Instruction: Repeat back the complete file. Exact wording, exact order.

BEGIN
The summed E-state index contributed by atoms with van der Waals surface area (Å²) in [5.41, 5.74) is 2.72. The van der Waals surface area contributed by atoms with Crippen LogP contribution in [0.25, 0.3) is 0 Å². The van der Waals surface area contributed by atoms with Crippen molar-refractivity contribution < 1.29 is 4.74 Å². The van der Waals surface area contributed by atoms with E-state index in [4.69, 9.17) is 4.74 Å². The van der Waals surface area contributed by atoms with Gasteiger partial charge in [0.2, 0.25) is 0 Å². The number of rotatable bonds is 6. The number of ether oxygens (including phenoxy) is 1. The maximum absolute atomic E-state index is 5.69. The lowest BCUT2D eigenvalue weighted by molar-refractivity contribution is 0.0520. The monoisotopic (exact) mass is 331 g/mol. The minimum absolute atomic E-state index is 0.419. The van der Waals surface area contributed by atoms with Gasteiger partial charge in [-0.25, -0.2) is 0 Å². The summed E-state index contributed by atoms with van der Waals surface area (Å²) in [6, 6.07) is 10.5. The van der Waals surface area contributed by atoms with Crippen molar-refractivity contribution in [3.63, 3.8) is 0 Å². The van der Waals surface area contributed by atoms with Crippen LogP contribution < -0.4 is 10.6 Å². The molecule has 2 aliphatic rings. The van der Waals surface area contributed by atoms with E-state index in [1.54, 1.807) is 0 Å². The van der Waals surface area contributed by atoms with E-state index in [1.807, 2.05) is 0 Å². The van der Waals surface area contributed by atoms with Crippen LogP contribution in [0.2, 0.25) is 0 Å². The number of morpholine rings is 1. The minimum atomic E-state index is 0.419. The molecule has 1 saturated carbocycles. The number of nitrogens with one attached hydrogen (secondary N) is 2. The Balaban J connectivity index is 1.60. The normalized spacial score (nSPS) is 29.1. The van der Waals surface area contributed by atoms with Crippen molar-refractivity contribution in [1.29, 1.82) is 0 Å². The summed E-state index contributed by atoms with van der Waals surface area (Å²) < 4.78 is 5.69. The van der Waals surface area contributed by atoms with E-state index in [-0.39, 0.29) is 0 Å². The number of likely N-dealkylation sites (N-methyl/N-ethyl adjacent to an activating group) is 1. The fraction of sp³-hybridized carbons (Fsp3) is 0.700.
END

The summed E-state index contributed by atoms with van der Waals surface area (Å²) in [5.41, 5.74) is 2.72. The van der Waals surface area contributed by atoms with Crippen LogP contribution in [0.25, 0.3) is 0 Å². The van der Waals surface area contributed by atoms with Crippen molar-refractivity contribution < 1.29 is 4.74 Å². The van der Waals surface area contributed by atoms with E-state index in [4.69, 9.17) is 4.74 Å². The van der Waals surface area contributed by atoms with Gasteiger partial charge in [0.2, 0.25) is 0 Å². The number of rotatable bonds is 6. The number of ether oxygens (including phenoxy) is 1. The maximum absolute atomic E-state index is 5.69. The lowest BCUT2D eigenvalue weighted by molar-refractivity contribution is 0.0520. The monoisotopic (exact) mass is 331 g/mol. The minimum absolute atomic E-state index is 0.419. The van der Waals surface area contributed by atoms with Gasteiger partial charge in [-0.25, -0.2) is 0 Å². The summed E-state index contributed by atoms with van der Waals surface area (Å²) in [6, 6.07) is 10.5. The van der Waals surface area contributed by atoms with Crippen molar-refractivity contribution in [3.63, 3.8) is 0 Å². The van der Waals surface area contributed by atoms with Crippen LogP contribution < -0.4 is 10.6 Å². The molecule has 2 aliphatic rings. The van der Waals surface area contributed by atoms with E-state index in [1.54, 1.807) is 0 Å². The van der Waals surface area contributed by atoms with E-state index in [1.807, 2.05) is 0 Å². The van der Waals surface area contributed by atoms with Crippen LogP contribution in [0.2, 0.25) is 0 Å². The number of morpholine rings is 1. The minimum atomic E-state index is 0.419. The molecule has 1 saturated carbocycles. The number of nitrogens with one attached hydrogen (secondary N) is 2. The Balaban J connectivity index is 1.60. The normalized spacial score (nSPS) is 29.1. The van der Waals surface area contributed by atoms with Crippen molar-refractivity contribution in [1.29, 1.82) is 0 Å². The summed E-state index contributed by atoms with van der Waals surface area (Å²) < 4.78 is 5.69. The van der Waals surface area contributed by atoms with E-state index in [-0.39, 0.29) is 0 Å². The number of likely N-dealkylation sites (N-methyl/N-ethyl adjacent to an activating group) is 1. The fraction of sp³-hybridized carbons (Fsp3) is 0.700.